Do ‘trade secrets’ offer enough protection?
The product made according to a recipe can of course be seen, felt, tasted and touched – but the recipe itself, and the method by which it is manufactured, is intangible. Because these intangible elements of a product have tremendous commercial value, brands in the food and beverage industry go to great lengths to keep them secret.
Protecting a recipe or process is made more difficult by food labelling regulations requiring that key information about certain products – including ingredients – be displayed on packaging. Products can also be reverse-engineered, an approach made easier where ingredients are provided in detail.
Traditionally businesses have tried to protect their recipes and food production processes by keeping them secret. Two well-known examples are the Coca-Cola formula merchandise 7X and the secret blend of herbs and spices which go into making KFC batter.
Trade secrets are protected under UK law. If information relating to a trade secret is disclosed, in certain circumstances the owner of the trade secret can seek a court order (known as an injunction) to stop the unauthorised disclosure.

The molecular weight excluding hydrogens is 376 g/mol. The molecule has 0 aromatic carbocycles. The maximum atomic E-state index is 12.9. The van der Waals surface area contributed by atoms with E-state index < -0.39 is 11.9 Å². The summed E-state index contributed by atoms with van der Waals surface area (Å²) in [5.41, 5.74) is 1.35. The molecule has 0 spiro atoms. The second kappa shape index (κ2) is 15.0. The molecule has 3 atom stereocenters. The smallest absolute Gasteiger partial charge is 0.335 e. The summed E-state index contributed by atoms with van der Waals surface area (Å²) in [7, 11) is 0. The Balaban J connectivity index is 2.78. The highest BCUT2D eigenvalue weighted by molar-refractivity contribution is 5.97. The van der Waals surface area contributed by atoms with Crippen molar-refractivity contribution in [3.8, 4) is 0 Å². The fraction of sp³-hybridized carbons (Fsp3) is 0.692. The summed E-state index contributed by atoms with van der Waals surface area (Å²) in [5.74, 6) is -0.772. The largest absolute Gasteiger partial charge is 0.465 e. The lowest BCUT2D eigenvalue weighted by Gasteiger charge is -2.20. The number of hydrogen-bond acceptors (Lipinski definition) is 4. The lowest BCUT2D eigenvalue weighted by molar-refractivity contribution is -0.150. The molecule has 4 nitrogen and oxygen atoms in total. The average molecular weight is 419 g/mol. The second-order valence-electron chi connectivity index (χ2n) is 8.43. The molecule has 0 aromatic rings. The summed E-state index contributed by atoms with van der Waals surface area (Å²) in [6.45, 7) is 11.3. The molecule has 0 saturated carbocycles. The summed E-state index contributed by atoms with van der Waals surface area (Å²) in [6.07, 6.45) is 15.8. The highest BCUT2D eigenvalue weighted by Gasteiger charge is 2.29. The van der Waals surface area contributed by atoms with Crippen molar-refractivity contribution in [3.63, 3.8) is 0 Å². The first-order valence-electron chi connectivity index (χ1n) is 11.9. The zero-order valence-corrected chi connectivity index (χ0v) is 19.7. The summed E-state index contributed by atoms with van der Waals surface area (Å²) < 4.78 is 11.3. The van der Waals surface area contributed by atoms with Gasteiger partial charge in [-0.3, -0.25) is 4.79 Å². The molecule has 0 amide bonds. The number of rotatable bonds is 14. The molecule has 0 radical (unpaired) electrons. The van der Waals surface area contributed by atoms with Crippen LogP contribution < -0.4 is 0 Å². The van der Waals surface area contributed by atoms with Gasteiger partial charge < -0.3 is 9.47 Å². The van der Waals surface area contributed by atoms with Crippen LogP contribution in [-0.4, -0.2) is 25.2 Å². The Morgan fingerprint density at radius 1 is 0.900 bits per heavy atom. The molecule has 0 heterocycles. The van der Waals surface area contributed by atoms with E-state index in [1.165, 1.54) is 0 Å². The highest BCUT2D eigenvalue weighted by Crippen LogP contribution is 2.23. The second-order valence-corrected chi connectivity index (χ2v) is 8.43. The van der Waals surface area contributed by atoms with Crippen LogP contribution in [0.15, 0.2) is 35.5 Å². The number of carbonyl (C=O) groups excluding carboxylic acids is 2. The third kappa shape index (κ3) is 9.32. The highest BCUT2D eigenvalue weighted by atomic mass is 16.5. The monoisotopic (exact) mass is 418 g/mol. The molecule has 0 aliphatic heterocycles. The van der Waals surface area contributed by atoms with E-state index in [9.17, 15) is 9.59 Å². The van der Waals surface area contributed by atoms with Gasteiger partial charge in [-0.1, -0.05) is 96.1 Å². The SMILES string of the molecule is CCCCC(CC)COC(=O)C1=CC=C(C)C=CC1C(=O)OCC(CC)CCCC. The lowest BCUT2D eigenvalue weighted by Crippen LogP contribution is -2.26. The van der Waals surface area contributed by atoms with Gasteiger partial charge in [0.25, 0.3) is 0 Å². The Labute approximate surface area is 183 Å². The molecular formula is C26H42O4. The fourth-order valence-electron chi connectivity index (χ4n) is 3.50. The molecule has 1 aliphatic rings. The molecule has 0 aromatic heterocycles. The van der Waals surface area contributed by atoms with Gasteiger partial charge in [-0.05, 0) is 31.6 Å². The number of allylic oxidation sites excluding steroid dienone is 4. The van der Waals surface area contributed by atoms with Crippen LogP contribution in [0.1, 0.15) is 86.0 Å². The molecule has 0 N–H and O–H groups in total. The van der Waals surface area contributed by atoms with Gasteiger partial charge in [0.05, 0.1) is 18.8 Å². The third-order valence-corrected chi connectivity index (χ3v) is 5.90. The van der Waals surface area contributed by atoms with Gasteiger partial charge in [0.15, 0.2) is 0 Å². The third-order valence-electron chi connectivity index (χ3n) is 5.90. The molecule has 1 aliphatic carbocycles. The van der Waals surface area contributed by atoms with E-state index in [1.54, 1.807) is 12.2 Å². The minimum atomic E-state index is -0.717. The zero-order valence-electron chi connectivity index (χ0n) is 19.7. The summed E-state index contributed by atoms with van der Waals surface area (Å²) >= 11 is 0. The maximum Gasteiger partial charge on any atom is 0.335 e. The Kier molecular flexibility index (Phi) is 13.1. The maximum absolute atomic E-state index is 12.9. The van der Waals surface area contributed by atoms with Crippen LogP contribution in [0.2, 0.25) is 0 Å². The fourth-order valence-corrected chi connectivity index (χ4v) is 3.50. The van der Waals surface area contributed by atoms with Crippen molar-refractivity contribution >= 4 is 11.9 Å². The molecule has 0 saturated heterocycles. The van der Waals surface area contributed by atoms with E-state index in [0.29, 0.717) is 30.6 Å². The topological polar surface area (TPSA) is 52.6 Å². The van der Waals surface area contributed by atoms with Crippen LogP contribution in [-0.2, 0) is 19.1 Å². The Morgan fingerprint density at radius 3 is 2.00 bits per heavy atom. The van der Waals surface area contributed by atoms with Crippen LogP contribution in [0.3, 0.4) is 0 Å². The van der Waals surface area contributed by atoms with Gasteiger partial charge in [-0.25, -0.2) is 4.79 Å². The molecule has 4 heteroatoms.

Protecting business assets using the trade secret approach can be a risky strategy
A business protecting a trade secret will always need to remain vigilant to ensure that such information is kept secret by considering practical security measures and ensuring that non-disclosure agreements are in place.
There is no protection against a third-party reverse engineering a process or recipe or independently arriving at the same result. Once a trade secret is in the public domain, it is of course no longer secret, and thus loses legal protection.
A better approach to protecting recipes and other intangibles
Patents may offer more protection than trade secrets in the food and beverage sector. Where food innovation relates to a product or process which is new, involves an inventive step and is capable of industrial application, such products or processes are patentable.
Once granted a patent entitles the owner to prevent others from exploiting the invention without their consent (or a license) for a period of 20 years from the date of filing.
As the number of patented products grows, it is important that any new producer in this area takes steps to ensure that its product is protected and does not infringe an existing patent.
For further information about patents and protecting intellectual property in the food and beverage industry, please click here.
- This is a contributed article from Appleyard Lees